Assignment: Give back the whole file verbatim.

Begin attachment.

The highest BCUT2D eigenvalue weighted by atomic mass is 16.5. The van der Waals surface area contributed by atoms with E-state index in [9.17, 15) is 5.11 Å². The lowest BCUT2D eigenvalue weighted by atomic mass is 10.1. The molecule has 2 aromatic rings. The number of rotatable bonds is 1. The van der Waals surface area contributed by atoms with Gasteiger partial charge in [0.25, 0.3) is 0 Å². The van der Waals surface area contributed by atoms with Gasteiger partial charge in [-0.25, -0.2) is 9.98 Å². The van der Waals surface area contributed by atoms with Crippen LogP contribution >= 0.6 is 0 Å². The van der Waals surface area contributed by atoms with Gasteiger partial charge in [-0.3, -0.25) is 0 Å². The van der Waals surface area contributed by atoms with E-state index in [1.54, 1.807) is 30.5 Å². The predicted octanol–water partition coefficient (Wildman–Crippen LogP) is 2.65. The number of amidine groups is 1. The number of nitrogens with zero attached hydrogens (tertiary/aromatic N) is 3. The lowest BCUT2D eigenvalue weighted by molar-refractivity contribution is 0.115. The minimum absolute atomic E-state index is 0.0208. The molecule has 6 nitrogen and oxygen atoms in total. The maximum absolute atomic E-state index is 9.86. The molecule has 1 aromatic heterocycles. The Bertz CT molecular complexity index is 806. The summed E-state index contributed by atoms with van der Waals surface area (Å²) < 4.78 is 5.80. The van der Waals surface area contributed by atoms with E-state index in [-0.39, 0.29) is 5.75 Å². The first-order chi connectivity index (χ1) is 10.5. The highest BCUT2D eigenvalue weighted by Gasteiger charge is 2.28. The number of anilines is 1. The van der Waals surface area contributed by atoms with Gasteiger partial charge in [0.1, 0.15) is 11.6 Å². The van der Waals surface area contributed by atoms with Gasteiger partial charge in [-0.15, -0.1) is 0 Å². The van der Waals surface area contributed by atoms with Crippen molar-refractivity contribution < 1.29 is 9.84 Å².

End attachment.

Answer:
The highest BCUT2D eigenvalue weighted by atomic mass is 16.5. The van der Waals surface area contributed by atoms with E-state index in [9.17, 15) is 5.11 Å². The lowest BCUT2D eigenvalue weighted by atomic mass is 10.1. The molecule has 2 aromatic rings. The number of rotatable bonds is 1. The van der Waals surface area contributed by atoms with Gasteiger partial charge in [0.25, 0.3) is 0 Å². The van der Waals surface area contributed by atoms with Gasteiger partial charge in [-0.25, -0.2) is 9.98 Å². The van der Waals surface area contributed by atoms with Crippen LogP contribution >= 0.6 is 0 Å². The van der Waals surface area contributed by atoms with Gasteiger partial charge in [-0.3, -0.25) is 0 Å². The van der Waals surface area contributed by atoms with E-state index in [1.54, 1.807) is 30.5 Å². The predicted octanol–water partition coefficient (Wildman–Crippen LogP) is 2.65. The number of amidine groups is 1. The number of nitrogens with zero attached hydrogens (tertiary/aromatic N) is 3. The lowest BCUT2D eigenvalue weighted by molar-refractivity contribution is 0.115. The minimum absolute atomic E-state index is 0.0208. The molecule has 6 nitrogen and oxygen atoms in total. The maximum absolute atomic E-state index is 9.86. The molecule has 1 aromatic heterocycles. The Bertz CT molecular complexity index is 806. The summed E-state index contributed by atoms with van der Waals surface area (Å²) < 4.78 is 5.80. The van der Waals surface area contributed by atoms with E-state index in [-0.39, 0.29) is 5.75 Å². The first-order chi connectivity index (χ1) is 10.5. The highest BCUT2D eigenvalue weighted by Gasteiger charge is 2.28. The number of anilines is 1. The van der Waals surface area contributed by atoms with Gasteiger partial charge in [0.1, 0.15) is 11.6 Å². The van der Waals surface area contributed by atoms with Gasteiger partial charge in [-0.15, -0.1) is 0 Å². The van der Waals surface area contributed by atoms with Crippen molar-refractivity contribution < 1.29 is 9.84 Å².